EAU CLAIRE — The Eau Claire school board voted unanimously Monday to pass a $154.7 million operating budget and a $60.2 million tax levy for the 2020-21 school year.
The school district’s 2020-21 tax levy is 3.4% lower than last year’s tax levy. That’s due to a $2.6 million bump in state aid and a smaller increase in federal aid this year, said Abby Johnson, executive director of business services, at a September meeting of the district’s budget committee.
The district’s new 2020-21 tax rate is $7.44 per $1,000 of equalized value — 84 cents lower than last year’s rate, $8.28 per $1,000 of equalized value. But depending on their municipality, homeowners may not see that exact decrease on their property taxes. Property owners’ exact taxes are collected based on their property’s assessed value, depending on their municipality, and are not directly calculated using equalized value.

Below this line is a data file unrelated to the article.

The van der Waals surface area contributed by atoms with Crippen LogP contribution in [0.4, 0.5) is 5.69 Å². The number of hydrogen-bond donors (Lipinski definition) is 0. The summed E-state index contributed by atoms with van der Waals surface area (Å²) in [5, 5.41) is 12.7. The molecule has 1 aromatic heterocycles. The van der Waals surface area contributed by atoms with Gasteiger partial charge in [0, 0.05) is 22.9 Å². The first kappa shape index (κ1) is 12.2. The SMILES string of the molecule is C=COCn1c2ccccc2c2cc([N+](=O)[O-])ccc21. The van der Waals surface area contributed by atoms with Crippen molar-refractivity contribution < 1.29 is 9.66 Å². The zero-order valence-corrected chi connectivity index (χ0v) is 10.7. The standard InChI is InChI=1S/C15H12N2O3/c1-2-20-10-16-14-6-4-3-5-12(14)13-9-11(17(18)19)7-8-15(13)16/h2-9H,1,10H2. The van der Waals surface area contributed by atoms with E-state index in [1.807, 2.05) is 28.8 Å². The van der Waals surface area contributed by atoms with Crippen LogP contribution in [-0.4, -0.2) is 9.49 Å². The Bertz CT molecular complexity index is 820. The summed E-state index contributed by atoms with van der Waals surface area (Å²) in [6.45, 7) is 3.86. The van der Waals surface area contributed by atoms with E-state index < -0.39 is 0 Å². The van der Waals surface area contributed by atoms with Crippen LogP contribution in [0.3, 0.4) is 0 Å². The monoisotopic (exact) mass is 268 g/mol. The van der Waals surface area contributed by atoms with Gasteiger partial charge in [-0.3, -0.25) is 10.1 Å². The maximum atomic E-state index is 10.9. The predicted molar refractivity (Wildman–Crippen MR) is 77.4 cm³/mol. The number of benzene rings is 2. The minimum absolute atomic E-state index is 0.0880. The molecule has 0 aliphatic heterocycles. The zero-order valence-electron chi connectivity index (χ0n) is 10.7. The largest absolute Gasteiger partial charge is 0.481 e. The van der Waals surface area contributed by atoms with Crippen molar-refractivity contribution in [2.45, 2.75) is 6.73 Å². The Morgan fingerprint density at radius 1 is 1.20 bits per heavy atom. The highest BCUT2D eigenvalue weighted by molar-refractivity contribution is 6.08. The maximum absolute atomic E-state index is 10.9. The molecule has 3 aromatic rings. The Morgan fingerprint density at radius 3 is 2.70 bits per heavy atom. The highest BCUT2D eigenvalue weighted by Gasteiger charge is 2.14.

The district is anticipating $172.6 million in operating expenses for 2020-21, which is $8.9 million, or 5.4%, higher than what it initially projected for the 2019-20 school year, $163.7 million.
The district’s approved 2020-21 budget has a deficit — it’s projecting $174.4 million in total expenses this school year, and only $171.8 million in revenues. But much of that deficit is related to items the school district doesn’t have control over, Johnson told the Leader-Telegram Tuesday. For example, a larger share of students have open-enrolled out of the district this year, leading to a loss increase of $1.3 million for the district, Johnson said. (Just over $600,000 of the deficit comes from the capital projects fund, since funds for those projects were borrowed in the 2016-17 year and are traditionally spent as the projects are completed, Johnson noted.)
The school board in October also voted to eliminate student fees for high school athletics and some student activities during the 2020-21 school year, removing an estimated $260,000 in revenue. The district is also expecting to take relatively minor revenue hits from student parking permit fees, which were reduced from $50 to $12.50 this year, and from sporting events tickets, roughly a $180,000 loss, Johnson said in September.
But the pandemic did bring some additional federal aid to the district: just over $1.5 million from the federal CARES Act, which was signed into law in March.